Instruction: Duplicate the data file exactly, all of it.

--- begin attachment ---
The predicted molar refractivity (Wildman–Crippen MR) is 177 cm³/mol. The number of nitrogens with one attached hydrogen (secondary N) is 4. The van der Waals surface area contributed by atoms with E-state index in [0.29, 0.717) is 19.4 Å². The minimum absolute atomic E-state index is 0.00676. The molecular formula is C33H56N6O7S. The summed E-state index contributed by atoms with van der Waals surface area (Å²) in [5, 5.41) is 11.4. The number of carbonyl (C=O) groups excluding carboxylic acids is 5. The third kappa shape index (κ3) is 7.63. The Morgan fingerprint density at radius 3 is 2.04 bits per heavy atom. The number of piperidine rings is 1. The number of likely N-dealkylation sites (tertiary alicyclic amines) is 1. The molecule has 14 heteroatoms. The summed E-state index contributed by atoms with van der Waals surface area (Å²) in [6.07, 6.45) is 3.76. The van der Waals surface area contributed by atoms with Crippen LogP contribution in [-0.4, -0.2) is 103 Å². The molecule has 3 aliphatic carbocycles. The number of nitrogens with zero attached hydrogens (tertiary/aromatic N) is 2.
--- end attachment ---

The predicted molar refractivity (Wildman–Crippen MR) is 177 cm³/mol. The number of nitrogens with one attached hydrogen (secondary N) is 4. The van der Waals surface area contributed by atoms with E-state index in [0.29, 0.717) is 19.4 Å². The minimum absolute atomic E-state index is 0.00676. The molecular formula is C33H56N6O7S. The summed E-state index contributed by atoms with van der Waals surface area (Å²) in [5, 5.41) is 11.4. The number of carbonyl (C=O) groups excluding carboxylic acids is 5. The third kappa shape index (κ3) is 7.63. The Morgan fingerprint density at radius 3 is 2.04 bits per heavy atom. The number of piperidine rings is 1. The number of likely N-dealkylation sites (tertiary alicyclic amines) is 1. The molecule has 14 heteroatoms. The summed E-state index contributed by atoms with van der Waals surface area (Å²) in [6.07, 6.45) is 3.76. The van der Waals surface area contributed by atoms with Crippen LogP contribution in [-0.4, -0.2) is 103 Å². The molecule has 3 aliphatic carbocycles. The number of nitrogens with zero attached hydrogens (tertiary/aromatic N) is 2.